I am reading so quickly that perhaps I am missing something. I see no mention of open source software or SOA. Deltek says, “Our software products depend upon operating platforms and software developed by third parties such as Microsoft (NASDAQ:MSFT), Oracle (NYSE:ORCL), Cognos (COGN), Actuate (NASDAQ:ACTU), BEA Systems (BEAS) and Sun Microsystems (SUNW).”
There’s no diversion from the facts to tout the benefits of the SaaS licensing model. Deltek says SaaS is “a model with which we have little experience.” There is not even a tip of the hat to the concept of professional services automation [PSA], from which Deltek sprung. Instead, this company took a tack in its SEC filing that I admire: no buzzwords. Deltek says:
- It makes integrated enterprise application software that automates the services rather than the product supply chain (my terminology, not theirs).
- It sells the software to users for a fee in return for a perpetual right to use license and charges an annual fee thereafter to maintain the software at the user’s premises.
- It says it also consults with those users in the product’s implementation and will also run related training classes for the user’s staff.
- And it says, “Our business model depends, in part, on the success of our efforts to increase sales to our existing customers,” and that it “generated less than 5% of our total license revenue in 2006 from international markets.”
What the PSA players of the late 1990s found, and what I saw in research at the time, is that “project-focused organizations” tend to automate by the project (“defined, discrete, customer-specific engagements or activities” per the Deltek S-1) because they can pass the cost on to the client. I doubt if that mentality has changed much. In professional-service providers’ IT spending, clients take precedence over the automation needs of their own enterprise — for the same reason; retailers spend more of their IT budget on point-of-sale software than backroom applications. Deltek’s timing is especially unfortunate because the competition is very different today than in 1997.
Even back then Edwards received almost as much of its revenue from the services industry (and government) as from manufacturers. And other hot names from that era — such as PeopleSoft and Lawson Software (NASDAQ:LWSN) — received more than half their revenue from the services supply chain right from the start. Today:
- The remnants of Edwards and PeopleSoft are a big part of No. 2 ERP supplier Oracle’s services industries story.
- Although Baan is a part of No. 3 ERP player Infor, which is manufacturing centric (the home of Marcam and Mapics for example), even Infor has its NxTrend construction applications, Infinium hospitality software, and GEAC products for banks and insurers.
- No. 7 ERP player Lawson lost its dominant services industry personality gene through its acquisition of Intentia but Lawson is still is a major factor in the services supply chain.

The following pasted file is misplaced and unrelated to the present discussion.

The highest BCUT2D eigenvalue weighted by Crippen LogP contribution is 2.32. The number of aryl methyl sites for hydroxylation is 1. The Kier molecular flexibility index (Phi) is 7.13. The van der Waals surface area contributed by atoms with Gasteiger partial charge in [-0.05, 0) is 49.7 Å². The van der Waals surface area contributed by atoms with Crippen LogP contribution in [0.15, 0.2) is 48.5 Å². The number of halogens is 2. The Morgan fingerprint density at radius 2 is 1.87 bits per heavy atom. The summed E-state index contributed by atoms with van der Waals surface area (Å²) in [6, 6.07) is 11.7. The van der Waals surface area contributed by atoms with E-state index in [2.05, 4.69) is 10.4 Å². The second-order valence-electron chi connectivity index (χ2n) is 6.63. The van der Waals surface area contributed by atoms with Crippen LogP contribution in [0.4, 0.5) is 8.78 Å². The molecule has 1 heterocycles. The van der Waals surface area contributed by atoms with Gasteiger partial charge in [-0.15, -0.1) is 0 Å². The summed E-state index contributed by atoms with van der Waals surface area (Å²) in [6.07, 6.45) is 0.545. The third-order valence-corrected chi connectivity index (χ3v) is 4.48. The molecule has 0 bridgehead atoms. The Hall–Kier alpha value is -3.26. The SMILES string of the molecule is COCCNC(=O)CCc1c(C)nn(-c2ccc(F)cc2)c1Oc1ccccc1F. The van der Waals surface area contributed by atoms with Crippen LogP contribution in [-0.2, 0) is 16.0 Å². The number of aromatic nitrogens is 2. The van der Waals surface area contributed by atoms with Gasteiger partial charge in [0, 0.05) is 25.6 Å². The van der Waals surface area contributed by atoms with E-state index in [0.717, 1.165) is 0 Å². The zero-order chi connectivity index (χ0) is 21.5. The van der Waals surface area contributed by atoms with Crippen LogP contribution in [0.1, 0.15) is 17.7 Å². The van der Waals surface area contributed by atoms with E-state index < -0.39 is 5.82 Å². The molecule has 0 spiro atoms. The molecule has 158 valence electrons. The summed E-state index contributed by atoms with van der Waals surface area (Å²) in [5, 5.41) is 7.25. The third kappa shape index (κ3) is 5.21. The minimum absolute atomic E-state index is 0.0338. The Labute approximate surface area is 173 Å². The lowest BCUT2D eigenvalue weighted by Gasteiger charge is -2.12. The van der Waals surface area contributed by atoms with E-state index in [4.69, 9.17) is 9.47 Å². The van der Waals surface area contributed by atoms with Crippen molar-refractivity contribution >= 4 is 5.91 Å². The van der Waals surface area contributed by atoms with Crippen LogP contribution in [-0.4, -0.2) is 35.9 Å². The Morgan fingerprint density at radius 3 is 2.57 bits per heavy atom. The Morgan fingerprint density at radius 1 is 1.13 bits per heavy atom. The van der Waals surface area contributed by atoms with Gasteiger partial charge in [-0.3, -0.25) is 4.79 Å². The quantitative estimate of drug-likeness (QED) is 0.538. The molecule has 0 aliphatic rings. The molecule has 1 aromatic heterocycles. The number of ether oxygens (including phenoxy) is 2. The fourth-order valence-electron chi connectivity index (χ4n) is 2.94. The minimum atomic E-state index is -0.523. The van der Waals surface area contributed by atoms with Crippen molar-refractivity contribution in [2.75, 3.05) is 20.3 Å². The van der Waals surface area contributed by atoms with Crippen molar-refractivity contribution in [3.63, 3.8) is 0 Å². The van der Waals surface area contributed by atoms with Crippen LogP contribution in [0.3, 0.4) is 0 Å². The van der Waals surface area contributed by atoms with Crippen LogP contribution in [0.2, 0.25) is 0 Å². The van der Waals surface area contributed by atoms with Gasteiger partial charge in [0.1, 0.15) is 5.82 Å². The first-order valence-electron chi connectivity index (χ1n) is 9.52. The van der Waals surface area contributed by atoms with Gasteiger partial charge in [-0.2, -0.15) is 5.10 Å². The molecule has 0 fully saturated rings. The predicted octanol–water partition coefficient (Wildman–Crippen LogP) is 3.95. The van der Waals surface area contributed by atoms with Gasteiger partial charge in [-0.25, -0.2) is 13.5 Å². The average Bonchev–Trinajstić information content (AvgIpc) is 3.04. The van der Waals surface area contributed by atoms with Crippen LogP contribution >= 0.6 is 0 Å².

- Even lacking any particular industry-specific strength, No. 4 ERP player Microsoft does well in the services supply chain.
- And No. 1 ERP supplier, SAP (NYSE:SAP) offers ERP products aimed at more than 25 specific industries, more than 20 of which are services supply chain centric.
Major infrastructure software supplier BMC (NASDAQ:BMC) is also nibbling around the edges of this applications market opportunity through its Remedy division’s business service management concept. Almost all remaining remnants of that era have been reborn as IT portfolio management software suppliers aim their functionality at the IT staff rather than other professional services workers. The big names mentioned above have big positions in “government contracting, aerospace and defense, information technology services, consulting, (and) discrete project manufacturing,” which Deltek identifies as its second through fifth most important industries.
I have not yet ranked Deltek in my 2006 market-ranking research but a quick guess is that its reported $160M in software revenue might get it into the Top 25 (all the mergers and acquisitions in the saturated enterprise applications space helps a lot of independent companies move up the leader board). Deltek’s almost doubling of software revenue in 2006 was impressive albeit helped along by the 2005 acquisition of Wind2 and the 2006 acquisition of Welcom and CSSI.
I have not yet figured a backcast 2005-2006 growth rate for Deltek, but Wind2 alone increased Deltek’s user count by almost 50%. There is another Baan-like ring to the S-1. Deltek says, “… you will not have the same protections afforded to shareholders of other companies that are subject to all of The NASDAQ Global Market corporate governance requirements as long as the New Mountain Funds own a majority of our outstanding common stock.” New Mountain acquired a 75% share of Deltek in 2005. Thanks for the walk down memory lane, Deltek. Your offering and governance structure make your IPO a bet on the rapid share-price appreciation we used to see in the late 1990s. But that coming-out ball was over long ago.